With the OM-D, Olympus may have produced the range of digital cameras its users have been waiting for, but will the E-M5 model live up to the OM brand? Mat Gallagher looks at a prototype

With the OM-D, Olympus may have produced the range of digital cameras its users have been waiting for, but will the E-M5 model live up to the OM brand? Mat Gallagher looks at a prototype

The term ?reborn? is likely to be overused in forthcoming descriptions of Olympus?s new OM-D compact system camera range. As with the introduction of the Pen digital, the OM-digital brand harks back to the classic 35mm film models and the original OM series, with elements of its styling included in the new model. The first OM-D model will be the E-M5 and Olympus has made it clear that, as with the Pen range, it is the first of many.

Olympus OM-D

I suspect that Olympus users have pined for a digital version of its old OM cameras for a long time. They miss the simple design and compact body of the OM-1 and OM10. The E-M5, then, should get a warm response, as it looks similar to the OM-4. There is certainly a growing trend for classic styling, and Olympus must have been spurred on by the success Fujifilm is having with its retro-styled compacts, and forthcoming interchangeable-lens X-Pro1. Of course, there will be those left disappointed by the specifications of this new Olympus model, as it doesn?t feature a full-frame sensor, but instead maintains the four thirds sizing and the 2x crop. Also, it doesn?t use the traditional OM lens mount. The new camera has the micro four thirds mount used on the Pen cameras, but users will still have the option of the Olympus OM-to-micro-four-thirds adapter to attach old lenses for manual-focus control.

Olympus OM-D

Features

On first look, the new camera seems really impressive. It is available in silver

and black finishes, with the silver being the most eye-catching, but both are pleasant to the touch and feel solid in the hand. The giveaway to the camera?s digital identity is found on the back, as is often the case with these classic designs, due to the screen and menu functions. Unlike the Pen series, the E-M5 has a built-in electronic viewfinder. This has the same 1.44-million-dot resolution and 1.15x magnification as the VF-2 optional adapter for the Pen series, also featuring an eye sensor for activation and dioptre adjustment.

The image-stabilisation system remains sensor-based, as in previous four thirds and micro four thirds models, but now it has a five-axis adjustment. This means that as well as correction for the vertical and horizontal axis, it has rolling movement around all three (x, y, z) axes. According to Olympus, this extra movement allows the camera to avoid blur created by rolling body shake, which is not possible with regular stabilisation systems.

Olympus OM-D

The E-M5 has a higher specification than the current Pen models. It uses a 16-million-pixel Live MOS four thirds sensor with 120fps readout for fast AF, and a new TruePic VI processor to provide ISO 25,600 capability and high dynamic range. This is likely to be the same sensor as used in Panasonic?s Lumix DMC-G3 and GX1. The single AF speeds are claimed to be faster than a DSLR, or any other compact system camera model, including the Nikon 1 and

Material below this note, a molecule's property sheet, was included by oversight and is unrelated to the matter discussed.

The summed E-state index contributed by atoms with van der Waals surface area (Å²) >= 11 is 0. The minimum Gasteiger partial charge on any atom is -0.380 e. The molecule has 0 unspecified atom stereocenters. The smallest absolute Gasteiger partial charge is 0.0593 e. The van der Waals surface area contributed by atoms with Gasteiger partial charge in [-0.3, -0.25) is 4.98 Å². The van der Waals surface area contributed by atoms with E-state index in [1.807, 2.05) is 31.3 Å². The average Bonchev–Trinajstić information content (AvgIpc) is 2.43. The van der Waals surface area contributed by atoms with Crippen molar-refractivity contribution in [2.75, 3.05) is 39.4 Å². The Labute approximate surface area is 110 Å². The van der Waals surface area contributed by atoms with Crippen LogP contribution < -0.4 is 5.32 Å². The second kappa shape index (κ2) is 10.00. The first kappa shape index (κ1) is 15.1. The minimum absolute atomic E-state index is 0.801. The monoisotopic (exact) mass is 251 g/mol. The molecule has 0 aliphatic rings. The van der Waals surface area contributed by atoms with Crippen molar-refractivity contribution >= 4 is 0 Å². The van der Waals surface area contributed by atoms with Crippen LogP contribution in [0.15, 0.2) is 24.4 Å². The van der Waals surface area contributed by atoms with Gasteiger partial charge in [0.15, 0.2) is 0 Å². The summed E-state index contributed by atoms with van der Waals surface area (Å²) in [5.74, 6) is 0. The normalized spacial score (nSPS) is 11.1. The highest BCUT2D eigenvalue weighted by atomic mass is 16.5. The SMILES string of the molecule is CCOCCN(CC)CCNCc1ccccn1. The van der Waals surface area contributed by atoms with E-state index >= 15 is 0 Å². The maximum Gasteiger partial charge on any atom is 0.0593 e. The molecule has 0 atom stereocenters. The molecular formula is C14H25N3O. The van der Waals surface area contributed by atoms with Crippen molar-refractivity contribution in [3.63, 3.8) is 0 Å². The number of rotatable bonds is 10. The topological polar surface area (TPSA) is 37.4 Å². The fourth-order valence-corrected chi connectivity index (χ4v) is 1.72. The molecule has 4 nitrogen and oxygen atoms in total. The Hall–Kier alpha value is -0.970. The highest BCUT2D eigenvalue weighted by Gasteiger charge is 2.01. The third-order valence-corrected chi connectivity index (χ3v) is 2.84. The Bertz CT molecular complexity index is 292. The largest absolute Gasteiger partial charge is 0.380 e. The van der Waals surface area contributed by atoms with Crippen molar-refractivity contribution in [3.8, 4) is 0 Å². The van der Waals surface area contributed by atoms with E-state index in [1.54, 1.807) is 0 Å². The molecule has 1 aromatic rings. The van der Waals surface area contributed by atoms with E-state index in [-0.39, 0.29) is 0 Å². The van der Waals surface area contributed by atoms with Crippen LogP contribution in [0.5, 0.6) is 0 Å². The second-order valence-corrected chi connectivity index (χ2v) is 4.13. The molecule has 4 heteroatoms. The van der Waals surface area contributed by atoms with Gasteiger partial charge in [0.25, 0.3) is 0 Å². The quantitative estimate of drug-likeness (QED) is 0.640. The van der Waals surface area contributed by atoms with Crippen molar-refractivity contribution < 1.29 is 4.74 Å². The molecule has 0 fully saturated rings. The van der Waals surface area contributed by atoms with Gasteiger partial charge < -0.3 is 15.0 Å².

the Sony NEX. Presumably this is due, in part, to the full-time AF system. In continuous AF it is claimed the camera carries a burst speed of up to 4.2fps, while with single AF it will take 9fps. We will have to wait and

see how it handles low-light AF, as this has remained an issue for other similar contrast-detection systems.

Olympus OM-D

Build

Like the Pen range, the E-M5 features Olympus?s art filters and adds a new keyline mode to the existing array. One feature unique to the E-M5 is the ability to control the tonal range for highlight and shadow adjustments before you take an image, in much the same way as a fully customised art filter. The feature is controlled via the main control dial and a subdial on the top of the camera, with the results instantly viewable through the electronic viewfinder. This gives an added degree of control and avoids the need for any post-capture adjustment.

The magnesium body has been sealed to the same level as the E-5 DSLR, making it dustproof and splashproof when using a weatherproofed lens.

Olympus OM-D

Measuring 121×89.6×41.9mm and weighing 373g, the E-M5 is smaller than the E-620 DSLR and OM-4Ti. The rear screen is a 3in OLED touch-panel unit, as featured on the Pen E-P3, but on a tilting bracket for vertical adjustment.

The standard kit lens for the E-M5 will be the existing 12-50mm f/3.5-6.3 optic but, like the Pen range, the new camera will look more at home with one of the short prime lenses, such as the 12mm or 45mm. Two further lenses, a 75mm f/1.8 and a 60mm f/2.8 macro, are under development. Additional accessories include an HLD-6 battery grip, an FL-600R hotshoe flashgun with a guide number of 50m @ ISO 100 and an LED video light.

Olympus OM-D

With the broadening of the compact system camera market, the micro four thirds system used by both Panasonic and Olympus is proving to be a great compromise between size and quality. Although many people were hoping for an APS-C-sized sensor rather than the four thirds system, the four thirds mount is now well established with more than 25 compatible lenses and there are more in the pipeline from Olympus, Panasonic and Sigma. If this camera performs to the levels Olympus claims it can, and if this sensor is as good as that in the Panasonic Lumix DMC-GX1, the E-M5 could be the best compact system camera Olympus has produced to date.

The E-M5 will be available in late April, priced £1,149.99 for the kit version with

12-50mm f/3.5-6.3 lens. For more information, visit www.olympus.co.uk

Olympus OM-D

Toshiyuki Terada, manager and group leader of the Product and Marketing Planning Group for Olympus Imaging, with the new E-M5